Bitcoin: A Legal Tender

On 7th September 2021, the novel law authorizing Bitcoin as a legal tender in El Salvador came into force, completely changing the way digital currencies would be viewed now and in the future. Businesses from supermarkets to hairdressers and even restaurants will now have to accept Bitcoin as it becomes a legal tender in El Salvador. Furthermore, the government bought around 400 coins worth $21 million.

Bitcoin was created in 2008 by Satoshi Nakamoto, a pseudonymous personality. The Bitcoin software was made public in the year 2009, and soon in 2011, new cryptocurrencies began emerging in the market. According to CoinMarketCap, there are currently more than 11,000 cryptocurrencies prevalent. Soon in 2015, Bitcoin’s value rose to $1000 with its popularity rising that in 2017 its value got close to $10,000. However, at the beginning of 2018 bitcoin crashed again, losing 80% of its value as many countries started taking steps to regulate or even eliminate cryptocurrencies. Finally in 2020, with the pandemic and world in lockdown, the crypto market started gaining traction, and Bitcoin’s price soon made a recovery. Although bitcoin crashed again in May 2021, after the tech tycoon Elon Musk publicly took away his support for the coin, it has now recovered to the same extent. As it can be seen, every time bitcoin has fallen, it has recovered its value.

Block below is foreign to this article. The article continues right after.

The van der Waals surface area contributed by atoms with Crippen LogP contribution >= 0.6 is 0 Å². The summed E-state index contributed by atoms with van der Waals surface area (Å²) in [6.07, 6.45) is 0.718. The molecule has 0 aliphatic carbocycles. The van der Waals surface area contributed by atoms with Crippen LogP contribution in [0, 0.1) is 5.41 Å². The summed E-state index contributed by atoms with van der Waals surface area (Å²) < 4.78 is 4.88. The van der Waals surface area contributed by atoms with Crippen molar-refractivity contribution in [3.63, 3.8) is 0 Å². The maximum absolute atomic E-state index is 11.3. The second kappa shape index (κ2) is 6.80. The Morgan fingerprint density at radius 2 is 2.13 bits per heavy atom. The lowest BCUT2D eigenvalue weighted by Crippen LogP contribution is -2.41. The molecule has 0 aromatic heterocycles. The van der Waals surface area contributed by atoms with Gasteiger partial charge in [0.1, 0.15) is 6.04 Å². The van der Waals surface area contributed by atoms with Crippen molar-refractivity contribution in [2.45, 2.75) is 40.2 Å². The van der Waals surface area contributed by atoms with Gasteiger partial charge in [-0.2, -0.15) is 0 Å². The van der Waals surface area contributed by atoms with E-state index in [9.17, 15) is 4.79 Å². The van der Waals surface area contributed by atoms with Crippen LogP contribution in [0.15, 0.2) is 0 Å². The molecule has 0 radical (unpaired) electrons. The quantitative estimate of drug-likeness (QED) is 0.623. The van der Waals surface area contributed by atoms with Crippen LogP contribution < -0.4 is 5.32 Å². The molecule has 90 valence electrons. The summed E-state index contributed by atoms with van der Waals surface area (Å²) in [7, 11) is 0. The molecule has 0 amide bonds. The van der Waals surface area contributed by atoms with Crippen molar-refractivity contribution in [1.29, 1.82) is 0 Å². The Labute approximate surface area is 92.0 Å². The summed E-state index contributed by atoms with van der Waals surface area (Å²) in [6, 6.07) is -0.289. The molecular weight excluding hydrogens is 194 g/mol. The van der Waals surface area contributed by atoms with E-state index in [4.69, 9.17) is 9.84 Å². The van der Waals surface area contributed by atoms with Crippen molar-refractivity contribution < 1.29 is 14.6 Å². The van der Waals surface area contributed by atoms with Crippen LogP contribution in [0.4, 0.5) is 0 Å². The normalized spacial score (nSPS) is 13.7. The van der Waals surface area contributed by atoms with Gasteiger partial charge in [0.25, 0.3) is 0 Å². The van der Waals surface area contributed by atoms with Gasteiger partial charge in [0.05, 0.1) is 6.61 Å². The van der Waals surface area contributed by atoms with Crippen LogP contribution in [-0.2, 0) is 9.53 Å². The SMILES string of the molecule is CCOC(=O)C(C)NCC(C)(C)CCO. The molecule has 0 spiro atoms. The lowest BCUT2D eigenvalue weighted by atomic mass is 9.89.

Bitcoin is now a legal tender

The government of El Salvador dedicated $203 million in public money for its Bitcoin plan, out of which $150 million were designated to facilitate conversions from Bitcoin to USD. Further $23.3 million were used for financing the rollout and $30 million had been set aside for providing a $30 bonus to the new users of the Chivo Digital Wallet app. The Chivo Digitial Wallet was created to facilitate the use of Bitcoin. Every new user of the app, who registered themselves on the app received $30 worth of Bitcoin. The government has installed 200 “Bitcoin ATMs” all over the country for people to exchange their bitcoins for dollars. International chains like Starbucks and Pizza Hut would start payments in bitcoin in the country.

The revolutionary move of designating Bitcoin as a legal tender in addition to USD has invited mixed feelings from the citizens of El Salvador. In a poll conducted by the Central American University, out of 1,281 people:

  • 80% had no confidence in Bitcoin
  • Almost 68% of the population surveyed is opposed to making Bitcoin a legal tender
  • 2/3rd of the population has no interest in downloading the Chivo Wallet app.